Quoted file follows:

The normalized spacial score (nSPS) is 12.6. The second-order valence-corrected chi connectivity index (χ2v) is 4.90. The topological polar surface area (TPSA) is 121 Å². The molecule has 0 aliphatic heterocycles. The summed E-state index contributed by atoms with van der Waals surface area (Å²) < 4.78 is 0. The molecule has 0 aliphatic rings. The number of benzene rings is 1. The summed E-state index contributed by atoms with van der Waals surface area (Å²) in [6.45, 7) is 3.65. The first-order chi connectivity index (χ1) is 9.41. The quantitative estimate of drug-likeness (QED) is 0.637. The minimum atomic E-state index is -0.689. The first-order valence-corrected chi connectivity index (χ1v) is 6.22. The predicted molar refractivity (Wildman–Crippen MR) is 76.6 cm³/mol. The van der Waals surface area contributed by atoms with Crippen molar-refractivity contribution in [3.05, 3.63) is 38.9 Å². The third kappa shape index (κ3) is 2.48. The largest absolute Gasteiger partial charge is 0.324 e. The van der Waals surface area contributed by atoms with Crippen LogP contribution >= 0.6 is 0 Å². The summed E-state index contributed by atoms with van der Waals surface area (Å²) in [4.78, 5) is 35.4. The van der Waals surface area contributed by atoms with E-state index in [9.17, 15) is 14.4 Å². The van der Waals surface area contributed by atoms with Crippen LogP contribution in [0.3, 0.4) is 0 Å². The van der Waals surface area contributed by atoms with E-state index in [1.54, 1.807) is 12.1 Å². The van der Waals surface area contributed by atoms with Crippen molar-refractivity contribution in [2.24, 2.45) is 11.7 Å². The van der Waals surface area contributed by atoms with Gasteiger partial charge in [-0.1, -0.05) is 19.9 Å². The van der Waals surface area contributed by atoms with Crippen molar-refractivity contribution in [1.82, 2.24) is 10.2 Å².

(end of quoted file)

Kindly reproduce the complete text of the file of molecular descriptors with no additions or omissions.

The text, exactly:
The normalized spacial score (nSPS) is 12.6. The second-order valence-corrected chi connectivity index (χ2v) is 4.90. The topological polar surface area (TPSA) is 121 Å². The molecule has 0 aliphatic heterocycles. The summed E-state index contributed by atoms with van der Waals surface area (Å²) < 4.78 is 0. The molecule has 0 aliphatic rings. The number of benzene rings is 1. The summed E-state index contributed by atoms with van der Waals surface area (Å²) in [6.45, 7) is 3.65. The first-order chi connectivity index (χ1) is 9.41. The quantitative estimate of drug-likeness (QED) is 0.637. The minimum atomic E-state index is -0.689. The first-order valence-corrected chi connectivity index (χ1v) is 6.22. The predicted molar refractivity (Wildman–Crippen MR) is 76.6 cm³/mol. The van der Waals surface area contributed by atoms with Crippen molar-refractivity contribution in [3.05, 3.63) is 38.9 Å². The third kappa shape index (κ3) is 2.48. The largest absolute Gasteiger partial charge is 0.324 e. The van der Waals surface area contributed by atoms with Crippen LogP contribution >= 0.6 is 0 Å². The summed E-state index contributed by atoms with van der Waals surface area (Å²) in [4.78, 5) is 35.4. The van der Waals surface area contributed by atoms with E-state index in [9.17, 15) is 14.4 Å². The van der Waals surface area contributed by atoms with Crippen LogP contribution in [0.3, 0.4) is 0 Å². The van der Waals surface area contributed by atoms with E-state index in [1.54, 1.807) is 12.1 Å². The van der Waals surface area contributed by atoms with Crippen molar-refractivity contribution in [2.24, 2.45) is 11.7 Å². The van der Waals surface area contributed by atoms with Gasteiger partial charge in [-0.1, -0.05) is 19.9 Å². The van der Waals surface area contributed by atoms with Crippen molar-refractivity contribution in [1.82, 2.24) is 10.2 Å².